One of the many groups that have popped up once healthcare reform was back on the agenda is "Conservatives for Patients Rights". You have to spend quite a bit of time scrolling around their website to find out much about them, and their analytical material, such as it is, leans heavily on the Cato Institute. After a bit of digging, one does find more details including about the group's principal, Rick Scott. And lots of promises of "grassroots" activism, which of course is a feature that conservative lobbying organisations like to shop to potential clients.
But anyway, here's the main point. Try to figure out from CPR's website what their position on pre-existing conditions is. It looks like it's either (a) they don't have one or (b) they actively oppose any kind of mandate on insurance companies regarding preexisting conditions.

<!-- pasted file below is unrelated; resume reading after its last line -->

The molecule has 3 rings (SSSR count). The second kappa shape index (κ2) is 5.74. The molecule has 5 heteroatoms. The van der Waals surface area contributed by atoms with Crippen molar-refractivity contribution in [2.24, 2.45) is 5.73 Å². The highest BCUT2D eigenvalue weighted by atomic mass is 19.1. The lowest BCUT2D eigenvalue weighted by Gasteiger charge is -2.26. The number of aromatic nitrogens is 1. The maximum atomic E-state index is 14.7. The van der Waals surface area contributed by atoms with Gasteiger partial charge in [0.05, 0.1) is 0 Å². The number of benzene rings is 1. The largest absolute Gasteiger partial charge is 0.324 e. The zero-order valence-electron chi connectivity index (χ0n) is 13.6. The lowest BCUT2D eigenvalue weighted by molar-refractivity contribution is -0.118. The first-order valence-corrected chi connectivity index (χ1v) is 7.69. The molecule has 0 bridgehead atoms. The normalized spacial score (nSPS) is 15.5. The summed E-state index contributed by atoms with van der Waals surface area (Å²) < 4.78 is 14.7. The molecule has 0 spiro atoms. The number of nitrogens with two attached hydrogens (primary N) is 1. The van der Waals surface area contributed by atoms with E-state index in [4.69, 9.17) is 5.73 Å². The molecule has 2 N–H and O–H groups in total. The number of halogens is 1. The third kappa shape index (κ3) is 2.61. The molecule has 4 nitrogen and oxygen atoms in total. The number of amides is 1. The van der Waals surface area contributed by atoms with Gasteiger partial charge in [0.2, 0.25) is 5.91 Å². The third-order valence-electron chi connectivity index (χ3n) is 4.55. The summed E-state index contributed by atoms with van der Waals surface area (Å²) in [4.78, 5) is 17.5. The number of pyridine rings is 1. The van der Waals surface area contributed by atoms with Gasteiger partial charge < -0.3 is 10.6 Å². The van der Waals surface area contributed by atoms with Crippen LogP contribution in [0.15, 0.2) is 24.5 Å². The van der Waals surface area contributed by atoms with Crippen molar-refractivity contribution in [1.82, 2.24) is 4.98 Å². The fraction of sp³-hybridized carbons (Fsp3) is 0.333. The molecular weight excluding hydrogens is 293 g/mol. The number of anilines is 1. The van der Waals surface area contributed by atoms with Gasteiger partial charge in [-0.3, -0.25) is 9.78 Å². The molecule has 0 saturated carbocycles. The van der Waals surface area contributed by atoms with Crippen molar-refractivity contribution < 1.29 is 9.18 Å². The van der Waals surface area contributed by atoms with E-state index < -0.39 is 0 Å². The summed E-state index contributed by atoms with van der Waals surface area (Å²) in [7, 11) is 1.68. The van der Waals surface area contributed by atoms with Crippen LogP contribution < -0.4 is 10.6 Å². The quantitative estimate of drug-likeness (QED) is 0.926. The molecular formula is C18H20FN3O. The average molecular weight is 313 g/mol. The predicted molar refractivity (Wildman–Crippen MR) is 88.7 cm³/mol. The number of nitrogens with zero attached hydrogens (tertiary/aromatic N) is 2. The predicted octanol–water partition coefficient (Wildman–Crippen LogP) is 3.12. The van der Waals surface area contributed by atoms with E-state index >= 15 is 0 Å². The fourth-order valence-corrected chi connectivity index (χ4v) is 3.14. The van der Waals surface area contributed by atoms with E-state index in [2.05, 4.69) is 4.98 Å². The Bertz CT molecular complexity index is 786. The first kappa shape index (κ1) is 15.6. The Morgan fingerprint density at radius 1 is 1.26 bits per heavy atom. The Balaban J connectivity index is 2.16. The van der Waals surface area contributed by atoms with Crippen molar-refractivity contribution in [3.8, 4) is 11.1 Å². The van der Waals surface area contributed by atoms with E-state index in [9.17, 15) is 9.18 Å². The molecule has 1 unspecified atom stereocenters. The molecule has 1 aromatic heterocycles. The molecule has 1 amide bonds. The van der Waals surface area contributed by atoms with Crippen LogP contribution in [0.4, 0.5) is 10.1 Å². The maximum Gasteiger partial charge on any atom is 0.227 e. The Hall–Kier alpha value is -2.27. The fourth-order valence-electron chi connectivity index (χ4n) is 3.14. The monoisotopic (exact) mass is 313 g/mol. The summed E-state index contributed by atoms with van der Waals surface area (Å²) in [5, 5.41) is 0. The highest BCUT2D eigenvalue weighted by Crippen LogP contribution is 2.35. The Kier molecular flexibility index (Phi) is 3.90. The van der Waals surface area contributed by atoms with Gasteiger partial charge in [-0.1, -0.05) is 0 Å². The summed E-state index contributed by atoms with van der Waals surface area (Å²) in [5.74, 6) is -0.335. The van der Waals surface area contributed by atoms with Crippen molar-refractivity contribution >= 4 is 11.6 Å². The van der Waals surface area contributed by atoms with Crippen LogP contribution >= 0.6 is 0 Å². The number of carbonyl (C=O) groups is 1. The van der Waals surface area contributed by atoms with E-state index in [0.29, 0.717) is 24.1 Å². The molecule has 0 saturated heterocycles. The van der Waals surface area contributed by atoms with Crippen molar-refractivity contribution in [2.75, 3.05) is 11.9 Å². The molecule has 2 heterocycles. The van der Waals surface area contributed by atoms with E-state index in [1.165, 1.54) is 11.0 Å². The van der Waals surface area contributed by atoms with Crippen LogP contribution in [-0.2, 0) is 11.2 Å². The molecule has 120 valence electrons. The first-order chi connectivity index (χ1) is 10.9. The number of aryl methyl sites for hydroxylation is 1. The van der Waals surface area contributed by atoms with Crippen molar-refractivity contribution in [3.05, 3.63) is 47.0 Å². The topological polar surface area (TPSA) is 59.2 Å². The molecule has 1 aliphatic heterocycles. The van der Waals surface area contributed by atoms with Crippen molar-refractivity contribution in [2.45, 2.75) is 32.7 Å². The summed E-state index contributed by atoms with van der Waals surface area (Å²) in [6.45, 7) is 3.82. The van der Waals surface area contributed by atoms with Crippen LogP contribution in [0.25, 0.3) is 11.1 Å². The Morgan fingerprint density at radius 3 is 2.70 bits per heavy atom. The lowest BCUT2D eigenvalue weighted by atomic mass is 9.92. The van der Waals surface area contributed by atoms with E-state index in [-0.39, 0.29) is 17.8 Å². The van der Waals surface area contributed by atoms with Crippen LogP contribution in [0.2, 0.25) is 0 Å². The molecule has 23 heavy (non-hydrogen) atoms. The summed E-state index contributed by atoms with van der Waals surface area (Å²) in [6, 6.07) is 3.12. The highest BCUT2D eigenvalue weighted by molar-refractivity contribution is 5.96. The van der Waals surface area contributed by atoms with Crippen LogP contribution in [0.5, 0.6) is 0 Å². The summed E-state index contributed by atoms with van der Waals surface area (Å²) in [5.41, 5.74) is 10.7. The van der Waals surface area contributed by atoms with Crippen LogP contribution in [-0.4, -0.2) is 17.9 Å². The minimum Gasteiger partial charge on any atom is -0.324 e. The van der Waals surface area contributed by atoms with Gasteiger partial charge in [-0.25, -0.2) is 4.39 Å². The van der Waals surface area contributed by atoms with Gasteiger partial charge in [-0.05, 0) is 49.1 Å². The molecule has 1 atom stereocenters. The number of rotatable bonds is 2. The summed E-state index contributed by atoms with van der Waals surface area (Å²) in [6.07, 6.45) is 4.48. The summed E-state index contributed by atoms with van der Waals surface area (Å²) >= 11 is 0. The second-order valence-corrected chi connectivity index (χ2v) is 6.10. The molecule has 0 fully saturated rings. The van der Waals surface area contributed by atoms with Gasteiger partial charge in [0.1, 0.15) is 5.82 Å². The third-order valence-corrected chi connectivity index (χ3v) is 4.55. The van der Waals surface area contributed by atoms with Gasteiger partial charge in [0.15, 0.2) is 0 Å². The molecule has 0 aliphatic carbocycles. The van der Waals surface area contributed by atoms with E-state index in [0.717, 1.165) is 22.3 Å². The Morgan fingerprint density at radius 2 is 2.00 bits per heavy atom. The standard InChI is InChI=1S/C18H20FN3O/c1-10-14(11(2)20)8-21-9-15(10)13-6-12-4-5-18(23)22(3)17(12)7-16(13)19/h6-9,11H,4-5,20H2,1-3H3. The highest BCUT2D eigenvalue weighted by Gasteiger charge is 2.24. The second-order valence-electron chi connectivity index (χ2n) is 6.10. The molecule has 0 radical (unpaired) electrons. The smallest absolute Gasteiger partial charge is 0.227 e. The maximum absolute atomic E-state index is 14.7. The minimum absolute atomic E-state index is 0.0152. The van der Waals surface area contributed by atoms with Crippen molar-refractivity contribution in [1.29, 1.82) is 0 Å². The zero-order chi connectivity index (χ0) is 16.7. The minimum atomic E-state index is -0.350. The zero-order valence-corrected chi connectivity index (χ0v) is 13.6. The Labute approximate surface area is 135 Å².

It's something of a mystery to this blogger why the those in favour of healthcare reform have not hit much harder on the problem of denial of insurance coverage based on preexisting conditions, since it's something that the public is prone to understand as unfair and once solutions are discussed, the economics of the current system tends to unravel -- because the massive cherry pick available under the current system as an implicit subsidy to insurance companies would disappear.
For example, to the extent that George Bush was willing to discuss solutions to pre-existing conditions at all, it was a vague proposal to dump all such people into taxpayer-financed risk pools, and John McCain would mumble something similar during the last campaign and then hastily move on to another topic. Shouldn't part of the debate involve making conservatives talk about the parts of healthcare that they don't want to talk about?